I’m a value investor. So, I like to search for companies that are trading at good value. A list of stocks that are near their respective 52-week lows is a good place to start my search for a good reason. These are the stocks that are either neglected or beaten down by investors. And, some of these stocks can be bargains in relation to their actual economic worth because market participants can at times react too negatively to certain companies that have sound long-term prospects but have experienced some short-term stumbles. As such, I will screen for stocks that are…
I’m a value investor. So, I like to search for companies that are trading at good value. A list of stocks that are near their respective 52-week lows is a good place to start my search for a good reason.
These are the stocks that are either neglected or beaten down by investors. And, some of these stocks can be bargains in relation to their actual economic worth because market participants can at times react too negatively to certain companies that have sound long-term prospects but have experienced some short-term stumbles.
As such, I will screen for stocks that are trading near 52-week lows nearly once every week. There are many stocks that pop up on my screen each time I run it. In here, let’s look at three such stocks: Wilmar International Limited (SGX: F34), Sheng Siong Group Ltd (SGX: OV8), and Old Chang Kee Ltd (SGX: 5ML).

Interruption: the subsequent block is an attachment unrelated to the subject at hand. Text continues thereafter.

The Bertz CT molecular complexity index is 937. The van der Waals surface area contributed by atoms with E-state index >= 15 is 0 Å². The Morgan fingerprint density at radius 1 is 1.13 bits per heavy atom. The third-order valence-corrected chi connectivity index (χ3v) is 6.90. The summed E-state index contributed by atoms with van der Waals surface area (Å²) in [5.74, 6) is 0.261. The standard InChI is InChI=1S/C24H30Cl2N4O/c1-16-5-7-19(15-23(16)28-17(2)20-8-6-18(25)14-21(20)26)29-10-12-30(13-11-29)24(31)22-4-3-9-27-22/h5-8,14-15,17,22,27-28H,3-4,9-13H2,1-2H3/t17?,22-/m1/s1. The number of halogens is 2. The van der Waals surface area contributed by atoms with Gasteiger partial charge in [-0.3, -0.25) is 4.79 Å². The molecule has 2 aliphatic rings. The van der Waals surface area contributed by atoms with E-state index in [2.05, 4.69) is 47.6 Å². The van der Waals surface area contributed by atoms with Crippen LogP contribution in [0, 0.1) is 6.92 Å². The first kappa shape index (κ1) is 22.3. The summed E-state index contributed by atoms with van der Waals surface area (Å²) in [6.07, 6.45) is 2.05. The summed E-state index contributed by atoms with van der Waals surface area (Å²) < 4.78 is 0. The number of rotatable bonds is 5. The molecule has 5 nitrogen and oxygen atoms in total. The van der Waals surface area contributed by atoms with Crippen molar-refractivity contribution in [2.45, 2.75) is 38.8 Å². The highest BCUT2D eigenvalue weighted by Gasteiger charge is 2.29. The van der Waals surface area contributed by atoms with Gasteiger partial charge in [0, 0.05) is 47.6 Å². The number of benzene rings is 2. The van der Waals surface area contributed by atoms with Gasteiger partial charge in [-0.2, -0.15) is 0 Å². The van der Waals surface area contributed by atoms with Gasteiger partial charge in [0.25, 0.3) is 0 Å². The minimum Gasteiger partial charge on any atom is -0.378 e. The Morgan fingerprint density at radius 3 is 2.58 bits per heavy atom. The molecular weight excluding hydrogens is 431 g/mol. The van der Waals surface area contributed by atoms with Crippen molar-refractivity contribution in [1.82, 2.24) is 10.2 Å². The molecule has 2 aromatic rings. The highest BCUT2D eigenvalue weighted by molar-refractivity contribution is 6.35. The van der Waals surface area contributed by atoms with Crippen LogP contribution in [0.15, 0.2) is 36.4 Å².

Source: Yahoo Finance; SGX Stock Facts
Wilmar is a leading agricultural company in Asia. It has three main operational business segments: Tropical Oils; Oilseeds and Grains; and Sugar.
In its 2017 third quarter earnings update released in mid-November, Wilmar reported quarterly revenue of US$11.13 billion, which was flat compared to a year ago. Yet, the agribusiness giant’s net profit was down by 5.7% year-on-year to US$370 million, driven primarily by weaker numbers from the Tropical Oils and Sugar segments. The core net profit, which strips out exceptional items, also fell by 15.9% to US$323.7 million.
Regarding its future, Wilmar shared the following comments in its earnings release:
“We expect the good performance in the Oilseeds & Grains segment to continue into the fourth quarter, with crush margins and volume anticipated to remain positive. Performance of the other major business segments is expected to be satisfactory.
With good economic performance in key Asian countries, we remain optimistic about the future of Asia. We will continue with our expansion plans, especially in Oilseeds and Grains including Consumer Products.”
Wilmar raised its stake in real estate company Perennial Real Estate Holdings Limited (SGX: 40S) from 16.89% to 20% in late November 2017. With this move, Perennial is now an associate of Wilmar’s. Pua Seck Guan, who is the chief executive officer of Perennial, is also Wilmar’s chief operating officer.
Next up we have Sheng Siong, which is one of the largest supermarket chains in Singapore. The company has a network of over 40 stores that are primarily located in the heartlands of our island nation.
Sheng Siong reported its 2017 third quarter earnings in late October. The company experienced a 4.2% increase in revenue to S$210.9 million. Its profit climbed by 25.3% to S$19.6 million; if a one-off tax refund of S$2.2 million was excluded from the company’s results in the reporting quarter, its net profit would have increased by 11.5% year-on-year instead.
As for Sheng Siong’s future plans, Lim Hock Chee, the company’s chief executive officer, shared the following comments in the earnings release: